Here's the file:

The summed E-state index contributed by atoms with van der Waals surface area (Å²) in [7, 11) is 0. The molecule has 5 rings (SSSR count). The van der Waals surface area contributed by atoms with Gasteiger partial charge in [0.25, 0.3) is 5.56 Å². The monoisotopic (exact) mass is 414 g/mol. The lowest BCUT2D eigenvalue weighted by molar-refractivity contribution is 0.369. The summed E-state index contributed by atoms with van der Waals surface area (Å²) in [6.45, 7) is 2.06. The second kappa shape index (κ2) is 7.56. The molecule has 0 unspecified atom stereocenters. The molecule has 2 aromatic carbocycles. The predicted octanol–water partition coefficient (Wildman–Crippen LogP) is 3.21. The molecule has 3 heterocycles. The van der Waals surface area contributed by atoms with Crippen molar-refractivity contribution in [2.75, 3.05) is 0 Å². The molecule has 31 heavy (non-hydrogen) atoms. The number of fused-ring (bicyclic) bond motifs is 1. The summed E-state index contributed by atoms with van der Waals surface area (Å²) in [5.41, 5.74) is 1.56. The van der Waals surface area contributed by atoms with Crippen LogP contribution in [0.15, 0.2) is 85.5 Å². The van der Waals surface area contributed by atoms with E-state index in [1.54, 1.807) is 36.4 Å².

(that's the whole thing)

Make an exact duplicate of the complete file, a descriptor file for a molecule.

The summed E-state index contributed by atoms with van der Waals surface area (Å²) in [7, 11) is 0. The molecule has 5 rings (SSSR count). The van der Waals surface area contributed by atoms with Gasteiger partial charge in [0.25, 0.3) is 5.56 Å². The monoisotopic (exact) mass is 414 g/mol. The lowest BCUT2D eigenvalue weighted by molar-refractivity contribution is 0.369. The summed E-state index contributed by atoms with van der Waals surface area (Å²) in [6.45, 7) is 2.06. The second kappa shape index (κ2) is 7.56. The molecule has 0 unspecified atom stereocenters. The molecule has 2 aromatic carbocycles. The predicted octanol–water partition coefficient (Wildman–Crippen LogP) is 3.21. The molecule has 3 heterocycles. The van der Waals surface area contributed by atoms with Crippen molar-refractivity contribution in [2.75, 3.05) is 0 Å². The molecule has 31 heavy (non-hydrogen) atoms. The number of fused-ring (bicyclic) bond motifs is 1. The summed E-state index contributed by atoms with van der Waals surface area (Å²) in [5.41, 5.74) is 1.56. The van der Waals surface area contributed by atoms with Crippen LogP contribution in [0.15, 0.2) is 85.5 Å². The van der Waals surface area contributed by atoms with E-state index in [1.54, 1.807) is 36.4 Å².